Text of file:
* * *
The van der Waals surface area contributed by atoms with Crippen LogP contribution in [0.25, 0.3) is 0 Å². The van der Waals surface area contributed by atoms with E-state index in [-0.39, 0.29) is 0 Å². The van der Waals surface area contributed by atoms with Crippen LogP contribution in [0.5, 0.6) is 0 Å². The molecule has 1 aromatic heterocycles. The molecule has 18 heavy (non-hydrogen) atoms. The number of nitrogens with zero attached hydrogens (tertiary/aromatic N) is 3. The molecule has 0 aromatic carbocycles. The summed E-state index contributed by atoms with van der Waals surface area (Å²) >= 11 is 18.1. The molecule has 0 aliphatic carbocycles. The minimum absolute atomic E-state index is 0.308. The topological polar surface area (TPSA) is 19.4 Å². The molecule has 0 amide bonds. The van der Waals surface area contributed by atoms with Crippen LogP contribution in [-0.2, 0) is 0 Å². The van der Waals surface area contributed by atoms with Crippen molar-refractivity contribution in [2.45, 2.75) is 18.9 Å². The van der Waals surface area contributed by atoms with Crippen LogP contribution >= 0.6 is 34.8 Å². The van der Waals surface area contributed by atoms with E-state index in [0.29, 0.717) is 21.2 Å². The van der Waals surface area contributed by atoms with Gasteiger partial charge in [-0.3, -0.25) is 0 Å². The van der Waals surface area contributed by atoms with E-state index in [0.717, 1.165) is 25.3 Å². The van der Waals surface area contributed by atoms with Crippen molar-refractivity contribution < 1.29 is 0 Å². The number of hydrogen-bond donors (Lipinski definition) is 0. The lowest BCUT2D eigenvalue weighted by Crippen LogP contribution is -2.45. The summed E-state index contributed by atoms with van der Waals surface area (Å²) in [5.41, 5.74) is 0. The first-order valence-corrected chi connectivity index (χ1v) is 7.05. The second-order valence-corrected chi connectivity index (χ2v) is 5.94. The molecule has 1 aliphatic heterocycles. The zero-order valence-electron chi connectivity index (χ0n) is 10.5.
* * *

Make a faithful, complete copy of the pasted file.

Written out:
The van der Waals surface area contributed by atoms with Crippen LogP contribution in [0.25, 0.3) is 0 Å². The van der Waals surface area contributed by atoms with E-state index in [-0.39, 0.29) is 0 Å². The van der Waals surface area contributed by atoms with Crippen LogP contribution in [0.5, 0.6) is 0 Å². The molecule has 1 aromatic heterocycles. The molecule has 18 heavy (non-hydrogen) atoms. The number of nitrogens with zero attached hydrogens (tertiary/aromatic N) is 3. The molecule has 0 aromatic carbocycles. The summed E-state index contributed by atoms with van der Waals surface area (Å²) >= 11 is 18.1. The molecule has 0 aliphatic carbocycles. The minimum absolute atomic E-state index is 0.308. The topological polar surface area (TPSA) is 19.4 Å². The molecule has 0 amide bonds. The van der Waals surface area contributed by atoms with Crippen LogP contribution in [-0.2, 0) is 0 Å². The van der Waals surface area contributed by atoms with Crippen molar-refractivity contribution in [2.45, 2.75) is 18.9 Å². The van der Waals surface area contributed by atoms with Crippen LogP contribution >= 0.6 is 34.8 Å². The van der Waals surface area contributed by atoms with E-state index in [0.29, 0.717) is 21.2 Å². The van der Waals surface area contributed by atoms with Gasteiger partial charge in [-0.3, -0.25) is 0 Å². The van der Waals surface area contributed by atoms with E-state index in [0.717, 1.165) is 25.3 Å². The van der Waals surface area contributed by atoms with Crippen molar-refractivity contribution < 1.29 is 0 Å². The number of hydrogen-bond donors (Lipinski definition) is 0. The lowest BCUT2D eigenvalue weighted by Crippen LogP contribution is -2.45. The summed E-state index contributed by atoms with van der Waals surface area (Å²) in [5.41, 5.74) is 0. The first-order valence-corrected chi connectivity index (χ1v) is 7.05. The second-order valence-corrected chi connectivity index (χ2v) is 5.94. The molecule has 1 aliphatic heterocycles. The zero-order valence-electron chi connectivity index (χ0n) is 10.5.